Personal and medical history. Your doctor will ask you questions to get a complete understanding of your symptoms and their possible causes. This includes about your family history, the kinds of medicines you take, and your lifestyle at home, school and work.
Physical exam. If your doctor thinks you have an allergy, they will pay close attention to your ears, eyes, nose, throat, chest and skin during the exam. This exam may include a pulmonary function test to detect how well you exhale air from your lungs. You may also need an X-ray of your lungs or sinuses.
Tests to determine your allergens. Your doctor may do a skin test, patch test or blood test. No one test alone is able to diagnose an allergy. Test results are just one of many tools available to assist your doctor in making a diagnosis.
Good allergy treatment is based on your medical history, the results of your allergy tests and how severe your symptoms are. It can include three treatment types: avoiding allergens, medicine options and/or immunotherapy (allergens given as a shot or placed under the tongue).
Nasal corticosteroids are nose sprays. They reduce swelling. Swelling causes a stuffy, runny and itchy nose. They are the most effective medicines for nasal allergies.
Antihistamines block histamine, a trigger of allergic swelling. They can calm sneezing, itching, runny nose and hives.
Mast cell stabilizers keep your body from releasing histamine. This can help with itchy, watery eyes or an itchy, runny nose.
Decongestants reduce stuffiness by shrinking swollen membranes in the nose.. Using these sprays more than three days in a row may cause the swelling and stuffiness in your nose to get worse. This can happen even after you stop using the medicine. This reaction is a rebound reaction.
Corticosteroid creams or ointments relieve itchiness and stop the spread of rashes. See your doctor if your rash does not go away after using this cream for a week.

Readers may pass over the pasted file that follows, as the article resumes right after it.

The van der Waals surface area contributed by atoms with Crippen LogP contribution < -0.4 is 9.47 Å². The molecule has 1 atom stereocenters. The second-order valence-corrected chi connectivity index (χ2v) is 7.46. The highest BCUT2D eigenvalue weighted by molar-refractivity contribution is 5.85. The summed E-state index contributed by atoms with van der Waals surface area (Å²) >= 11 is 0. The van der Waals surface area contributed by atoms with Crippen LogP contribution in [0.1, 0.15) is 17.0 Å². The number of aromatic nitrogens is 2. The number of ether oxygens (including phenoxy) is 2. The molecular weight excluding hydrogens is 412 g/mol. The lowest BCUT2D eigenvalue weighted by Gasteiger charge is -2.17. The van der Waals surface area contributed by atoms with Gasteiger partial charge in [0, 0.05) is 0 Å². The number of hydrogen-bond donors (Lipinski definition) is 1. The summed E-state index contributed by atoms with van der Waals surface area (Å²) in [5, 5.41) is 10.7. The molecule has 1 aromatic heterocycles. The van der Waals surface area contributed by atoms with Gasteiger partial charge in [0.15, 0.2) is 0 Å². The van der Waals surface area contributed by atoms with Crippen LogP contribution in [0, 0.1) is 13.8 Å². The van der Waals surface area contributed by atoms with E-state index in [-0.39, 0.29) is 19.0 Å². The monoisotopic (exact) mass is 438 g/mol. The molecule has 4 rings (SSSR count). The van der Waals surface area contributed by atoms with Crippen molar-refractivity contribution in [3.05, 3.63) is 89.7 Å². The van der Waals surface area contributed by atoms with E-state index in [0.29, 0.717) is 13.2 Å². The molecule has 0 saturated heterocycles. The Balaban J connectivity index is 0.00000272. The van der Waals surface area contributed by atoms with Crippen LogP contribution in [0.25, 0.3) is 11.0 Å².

Oral corticosteroids may be prescribed to reduce swelling and stop severe allergic reactions. These medicines can cause serious side effects. Expect your doctor to carefully monitor you while taking it.
Epinephrine comes in a pre-measured and self-injectable device. It is the most important medicine to give during a life-threatening anaphylaxis (severe allergic reaction) to food, stinging insects, latex and drugs/medicines.
Immunotherapy is a treatment option for some allergy patients. There are two common types of immunotherapy. They are allergy shots and sublingual immunotherapy (SLIT).
Allergy shots involve giving injections of allergens in an increasing dose over time. The person becomes progressively less sensitive to that allergen. Allergy shots can work well for some people with allergies to pollen, pets, dust, bees or other stinging insects, as well as asthma. Allergy shots do not usually work well for allergies to food, medicines, feathers, or for hives or eczema.
SLIT is another way to treat certain allergies without injections. Allergists give patients small doses of an allergen under the tongue. This exposure improves tolerance to the substance and reduces symptoms. SLIT is a fairly safe and effective for the treatment of nasal allergies and asthma. Talk to your allergist if you want to learn more about SLIT.